I was born and raised in Michigan’s Upper Peninsula. If you’re unfamiliar with this extreme northern region of Michigan, it is meteorologically famous for its snow. Lots of snow. Insane amounts of snow. Sled-from-your rooftop piles of snow (see below image). Driving a car in this winter wonderland is difficult since pavement is merely a rumor on most streets from November through April. While snow provides many anxious driving moments, it is also cherished for creating breathtaking winter landscapes and for providing a wide variety of winter outdoor recreational opportunities. Because of my fond snow-laden childhood memories, snow still excites me as an adult, both personally and professionally. As an atmospheric scientist, I’m naturally drawn to the topic of mapping global snowfall using data collected from satellites such as the recently launched NASA-JAXA Global Precipitation Measurement (GPM) mission.
Because of its abundant snowfall, I use the Upper Peninsula of Michigan as an outdoor laboratory to study snowfall and collect data that will improve our ability to estimate snowfall from satellites. Why does it snow so much in Michigan’s Upper Peninsula? The answer lies directly to the north. Lake Superior is one of the largest freshwater reservoirs in the world, and this large lake’s rugged shoreline defines the Upper Peninsula’s northern border. In this land of harsh and lengthy winters, Lake Superior serves as a giant snow making machine that helps produce between 150-300 inches of snow during a typical winter season. Since Lake Superior is so large and deep, it rarely freezes entirely - although it did fully freeze during the severely cold 2013-2014 winter and is almost completely frozen as of today (February 23, 2015). When very cold Canadian air flows over the unfrozen waters of Lake Superior, “lake effect” snow results from the turbulent exchange of heat and moisture between the relatively warm lake surface and frigid air directly above it. Lake effect snow falls from banded cloud structures that are commonly observed over Lake Superior - and all of the Great Lakes - during winter months.
Measuring snowfall from the ground, much less from space, is not an easy task. Scientists rely on a combination of instruments to measure snow accumulations on the ground, including precipitation gauges (cylinders that capture snowfall), snow boards (a white, flat board used to measure how much snow has fallen with a ruler), and automated instruments such as “hot plates” (a hot plate measures the amount of power needed to melt snow to obtain the snowfall rate or intensity). When snow boards and precipitation gauges are only available, snowfall measurements are complicated by wind that may cause drifting on the snow board and may make it difficult for a precipitation gauge to effectively collect snowflakes. Snow also settles and compacts if it accumulates over long time periods, so snowfall depth measurements should be taken as frequently as possible to minimize this issue. Scientists and weather enthusiasts around the world monitor snowfall every day using these basic tools, including GPM-related outreach partners at schools located around the country. These observations are critical to tell GPM scientists if it snowed, and how much it snowed, in locations that the GPM Core Observatory satellite flies over. Since we do not have enough humans with rulers to measure snowfall around the globe - especially in areas like Greenland, Antarctica, over oceans and other remote regions that are sparsely populated - we rely on satellites like the GPM Core Observatory and partner satellites to fill in these observational data gaps.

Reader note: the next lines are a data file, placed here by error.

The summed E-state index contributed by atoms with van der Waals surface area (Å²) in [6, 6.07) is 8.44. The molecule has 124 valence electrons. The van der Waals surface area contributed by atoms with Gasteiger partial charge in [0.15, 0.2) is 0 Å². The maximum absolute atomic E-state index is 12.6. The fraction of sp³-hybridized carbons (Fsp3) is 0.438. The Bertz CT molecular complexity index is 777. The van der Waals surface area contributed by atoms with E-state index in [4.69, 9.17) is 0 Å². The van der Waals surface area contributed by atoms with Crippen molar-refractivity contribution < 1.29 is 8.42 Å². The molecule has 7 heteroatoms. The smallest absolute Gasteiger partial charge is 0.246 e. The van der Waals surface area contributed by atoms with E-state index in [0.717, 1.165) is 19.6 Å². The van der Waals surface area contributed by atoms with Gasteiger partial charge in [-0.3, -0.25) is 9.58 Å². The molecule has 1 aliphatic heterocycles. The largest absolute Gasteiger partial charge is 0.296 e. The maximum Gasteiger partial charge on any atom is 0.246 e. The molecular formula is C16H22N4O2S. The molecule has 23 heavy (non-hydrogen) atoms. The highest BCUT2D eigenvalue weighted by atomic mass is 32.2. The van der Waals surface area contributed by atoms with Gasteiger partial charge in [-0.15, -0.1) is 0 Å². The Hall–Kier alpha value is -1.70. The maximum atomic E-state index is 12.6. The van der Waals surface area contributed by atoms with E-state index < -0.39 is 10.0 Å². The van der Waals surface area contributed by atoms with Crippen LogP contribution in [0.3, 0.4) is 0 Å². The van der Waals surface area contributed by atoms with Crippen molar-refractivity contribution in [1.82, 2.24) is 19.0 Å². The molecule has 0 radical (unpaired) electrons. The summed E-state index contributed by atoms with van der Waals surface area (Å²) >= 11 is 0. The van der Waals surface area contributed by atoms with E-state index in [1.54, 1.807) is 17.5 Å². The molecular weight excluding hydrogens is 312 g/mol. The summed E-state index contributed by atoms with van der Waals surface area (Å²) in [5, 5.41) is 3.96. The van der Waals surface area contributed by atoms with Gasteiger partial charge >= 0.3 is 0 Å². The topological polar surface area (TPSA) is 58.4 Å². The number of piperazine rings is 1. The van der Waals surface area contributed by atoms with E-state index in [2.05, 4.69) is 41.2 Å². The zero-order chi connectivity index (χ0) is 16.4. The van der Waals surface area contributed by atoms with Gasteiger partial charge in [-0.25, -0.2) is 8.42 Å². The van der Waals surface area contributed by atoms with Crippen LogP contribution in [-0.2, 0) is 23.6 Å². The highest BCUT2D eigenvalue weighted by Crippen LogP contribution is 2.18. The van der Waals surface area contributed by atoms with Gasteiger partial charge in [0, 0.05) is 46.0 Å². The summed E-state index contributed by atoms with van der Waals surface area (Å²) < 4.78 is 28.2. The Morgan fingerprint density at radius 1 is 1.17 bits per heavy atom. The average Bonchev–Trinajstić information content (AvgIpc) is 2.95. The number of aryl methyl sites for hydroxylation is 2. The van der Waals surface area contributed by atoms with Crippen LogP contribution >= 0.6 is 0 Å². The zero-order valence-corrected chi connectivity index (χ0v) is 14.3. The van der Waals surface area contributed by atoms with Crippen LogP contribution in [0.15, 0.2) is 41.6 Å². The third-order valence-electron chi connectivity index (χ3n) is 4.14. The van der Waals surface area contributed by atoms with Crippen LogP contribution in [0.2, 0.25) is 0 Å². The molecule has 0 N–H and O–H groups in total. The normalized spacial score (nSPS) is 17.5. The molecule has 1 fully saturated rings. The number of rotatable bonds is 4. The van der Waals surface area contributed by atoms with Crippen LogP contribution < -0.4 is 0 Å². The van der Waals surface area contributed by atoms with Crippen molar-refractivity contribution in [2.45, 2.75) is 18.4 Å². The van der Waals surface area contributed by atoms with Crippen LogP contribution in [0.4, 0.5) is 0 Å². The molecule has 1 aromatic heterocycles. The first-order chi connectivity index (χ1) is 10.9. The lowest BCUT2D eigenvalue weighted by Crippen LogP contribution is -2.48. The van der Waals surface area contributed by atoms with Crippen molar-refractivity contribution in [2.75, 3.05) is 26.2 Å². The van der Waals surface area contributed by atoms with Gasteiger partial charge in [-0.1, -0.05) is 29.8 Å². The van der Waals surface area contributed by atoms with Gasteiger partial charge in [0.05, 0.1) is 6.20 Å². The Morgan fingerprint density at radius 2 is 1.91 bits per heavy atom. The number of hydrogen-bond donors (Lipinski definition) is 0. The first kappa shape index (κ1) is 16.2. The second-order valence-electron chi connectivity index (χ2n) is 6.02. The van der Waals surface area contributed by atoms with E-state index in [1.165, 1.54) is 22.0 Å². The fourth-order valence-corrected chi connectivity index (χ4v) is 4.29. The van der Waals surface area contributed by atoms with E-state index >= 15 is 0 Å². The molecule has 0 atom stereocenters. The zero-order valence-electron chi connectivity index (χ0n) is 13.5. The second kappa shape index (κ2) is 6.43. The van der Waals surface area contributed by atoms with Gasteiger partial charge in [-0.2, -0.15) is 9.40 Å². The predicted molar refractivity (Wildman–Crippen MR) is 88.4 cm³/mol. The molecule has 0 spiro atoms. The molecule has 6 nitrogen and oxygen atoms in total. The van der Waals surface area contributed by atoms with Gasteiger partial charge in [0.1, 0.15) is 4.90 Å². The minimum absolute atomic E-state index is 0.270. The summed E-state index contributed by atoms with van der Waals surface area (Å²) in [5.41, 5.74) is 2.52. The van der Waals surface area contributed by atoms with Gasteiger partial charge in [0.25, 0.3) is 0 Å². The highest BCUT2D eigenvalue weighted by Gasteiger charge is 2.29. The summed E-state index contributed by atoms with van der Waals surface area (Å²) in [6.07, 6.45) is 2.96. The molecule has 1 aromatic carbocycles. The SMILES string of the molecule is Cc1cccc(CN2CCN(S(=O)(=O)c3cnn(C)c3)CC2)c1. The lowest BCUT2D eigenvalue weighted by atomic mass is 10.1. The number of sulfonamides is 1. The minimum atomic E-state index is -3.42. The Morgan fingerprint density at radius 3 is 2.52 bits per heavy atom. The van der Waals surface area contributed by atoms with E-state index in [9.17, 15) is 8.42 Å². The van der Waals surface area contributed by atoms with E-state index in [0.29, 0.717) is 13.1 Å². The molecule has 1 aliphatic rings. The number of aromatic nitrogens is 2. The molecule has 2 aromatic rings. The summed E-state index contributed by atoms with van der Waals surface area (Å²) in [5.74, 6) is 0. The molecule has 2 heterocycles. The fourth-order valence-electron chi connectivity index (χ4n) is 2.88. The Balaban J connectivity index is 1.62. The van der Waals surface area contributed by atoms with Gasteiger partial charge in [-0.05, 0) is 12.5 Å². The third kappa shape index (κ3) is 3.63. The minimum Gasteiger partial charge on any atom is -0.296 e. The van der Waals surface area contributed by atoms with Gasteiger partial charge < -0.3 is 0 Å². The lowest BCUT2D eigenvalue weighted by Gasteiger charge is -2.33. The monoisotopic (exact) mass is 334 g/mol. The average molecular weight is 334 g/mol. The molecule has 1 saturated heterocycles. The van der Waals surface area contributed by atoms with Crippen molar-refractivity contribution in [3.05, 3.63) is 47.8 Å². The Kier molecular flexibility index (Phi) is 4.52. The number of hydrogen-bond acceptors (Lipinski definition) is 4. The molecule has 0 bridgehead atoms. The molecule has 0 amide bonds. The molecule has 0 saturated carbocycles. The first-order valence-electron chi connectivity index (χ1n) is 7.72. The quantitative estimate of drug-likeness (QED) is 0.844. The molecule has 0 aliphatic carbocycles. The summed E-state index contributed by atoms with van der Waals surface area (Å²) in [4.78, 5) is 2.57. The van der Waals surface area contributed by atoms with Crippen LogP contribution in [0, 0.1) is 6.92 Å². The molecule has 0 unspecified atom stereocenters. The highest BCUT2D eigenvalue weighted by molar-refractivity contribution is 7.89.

The GPM Core Observatory satellite doesn’t have a ruler to measure snow. It instead measures snowfall by interpreting radar and microwave radiometer observations that it collects as it orbits the earth. The relationship between observed GPM radar and radiometer signals and snowfall intensity is complicated, however, by nature’s ability to produce a dizzying array of snowflake types and sizes. Some snowfall is comprised of very large snowflakes that are light and fluffy. Other snowfall events may contain smaller snowflakes that are more dense and laden with water. Understanding the radar and radiometer signatures associated with different types of snowfall is an active area of GPM-related research.
We recently deployed two ground-based instruments in the Upper Peninsula to help us better understand how different snowflake populations produce different types of radar and radiometer signals. One instrument is called a Micro Rain Radar (MRR). The MRR is a radar that points straight up and collects high resolution data in the lowest parts of the atmosphere. The other instrument – the Precipitation Imaging Package (PIP) – is a high-speed camera system developed by NASA to take pictures of snowflakes. The PIP automatically measures snowflake sizes, fall speeds (how fast the snowflakes or raindrops fall), and density. We have observed some very interesting trends over the past year with our combined MRR and PIP measurements. For instance, Upper Peninsula lake effect snow is generated from very shallow clouds that are usually less than 1.5 kilometers (about 5,000 feet) deep, and lake effect snowflakes are often very large and fluffy. Other snowfall events associated with deeper cloud structures (generally over 3 kilometers or about 10,000 feet high) contain smaller snowflakes, but a very large number of snowflakes compared to lake effect snow. These valuable datasets will be directly compared to GPM observations and will improve our ability to detect and estimate snowfall rates from GPM’s instruments. We look forward to many more snowy days in the upcoming months to benefit GPM snowfall science!